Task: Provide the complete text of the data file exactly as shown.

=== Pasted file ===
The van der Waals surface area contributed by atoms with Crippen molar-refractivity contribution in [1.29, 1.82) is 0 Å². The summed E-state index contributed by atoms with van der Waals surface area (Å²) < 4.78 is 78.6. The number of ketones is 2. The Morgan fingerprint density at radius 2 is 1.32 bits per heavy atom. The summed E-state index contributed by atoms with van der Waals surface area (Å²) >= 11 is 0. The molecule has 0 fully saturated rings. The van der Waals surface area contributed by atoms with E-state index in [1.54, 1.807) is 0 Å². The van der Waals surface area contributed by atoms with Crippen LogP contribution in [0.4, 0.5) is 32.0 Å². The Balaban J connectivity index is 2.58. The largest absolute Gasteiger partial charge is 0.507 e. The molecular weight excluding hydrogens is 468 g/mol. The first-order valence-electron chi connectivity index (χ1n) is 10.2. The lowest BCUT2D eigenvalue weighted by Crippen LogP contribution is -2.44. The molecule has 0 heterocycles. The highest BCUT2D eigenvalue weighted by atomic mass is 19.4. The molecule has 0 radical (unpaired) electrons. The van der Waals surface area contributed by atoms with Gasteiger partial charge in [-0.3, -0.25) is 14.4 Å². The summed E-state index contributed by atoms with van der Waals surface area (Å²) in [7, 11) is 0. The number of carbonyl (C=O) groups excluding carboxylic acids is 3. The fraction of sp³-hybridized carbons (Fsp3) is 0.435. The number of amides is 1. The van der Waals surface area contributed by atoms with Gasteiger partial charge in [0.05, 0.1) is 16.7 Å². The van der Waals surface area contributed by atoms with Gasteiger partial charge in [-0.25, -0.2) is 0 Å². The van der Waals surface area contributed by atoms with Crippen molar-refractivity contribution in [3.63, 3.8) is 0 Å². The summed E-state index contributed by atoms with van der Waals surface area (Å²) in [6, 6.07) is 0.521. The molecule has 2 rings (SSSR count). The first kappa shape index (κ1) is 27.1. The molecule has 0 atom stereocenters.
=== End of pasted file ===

The van der Waals surface area contributed by atoms with Crippen molar-refractivity contribution in [1.29, 1.82) is 0 Å². The summed E-state index contributed by atoms with van der Waals surface area (Å²) < 4.78 is 78.6. The number of ketones is 2. The Morgan fingerprint density at radius 2 is 1.32 bits per heavy atom. The summed E-state index contributed by atoms with van der Waals surface area (Å²) >= 11 is 0. The molecule has 0 fully saturated rings. The van der Waals surface area contributed by atoms with E-state index in [1.54, 1.807) is 0 Å². The van der Waals surface area contributed by atoms with Crippen LogP contribution in [0.4, 0.5) is 32.0 Å². The Balaban J connectivity index is 2.58. The largest absolute Gasteiger partial charge is 0.507 e. The molecular weight excluding hydrogens is 468 g/mol. The first-order valence-electron chi connectivity index (χ1n) is 10.2. The lowest BCUT2D eigenvalue weighted by Crippen LogP contribution is -2.44. The molecule has 0 heterocycles. The highest BCUT2D eigenvalue weighted by atomic mass is 19.4. The molecule has 0 radical (unpaired) electrons. The van der Waals surface area contributed by atoms with Gasteiger partial charge in [-0.3, -0.25) is 14.4 Å². The summed E-state index contributed by atoms with van der Waals surface area (Å²) in [7, 11) is 0. The number of carbonyl (C=O) groups excluding carboxylic acids is 3. The fraction of sp³-hybridized carbons (Fsp3) is 0.435. The number of amides is 1. The van der Waals surface area contributed by atoms with Gasteiger partial charge in [0.05, 0.1) is 16.7 Å². The van der Waals surface area contributed by atoms with Gasteiger partial charge in [-0.25, -0.2) is 0 Å². The van der Waals surface area contributed by atoms with Crippen molar-refractivity contribution in [3.63, 3.8) is 0 Å². The summed E-state index contributed by atoms with van der Waals surface area (Å²) in [6, 6.07) is 0.521. The molecule has 2 rings (SSSR count). The first kappa shape index (κ1) is 27.1. The molecule has 0 atom stereocenters.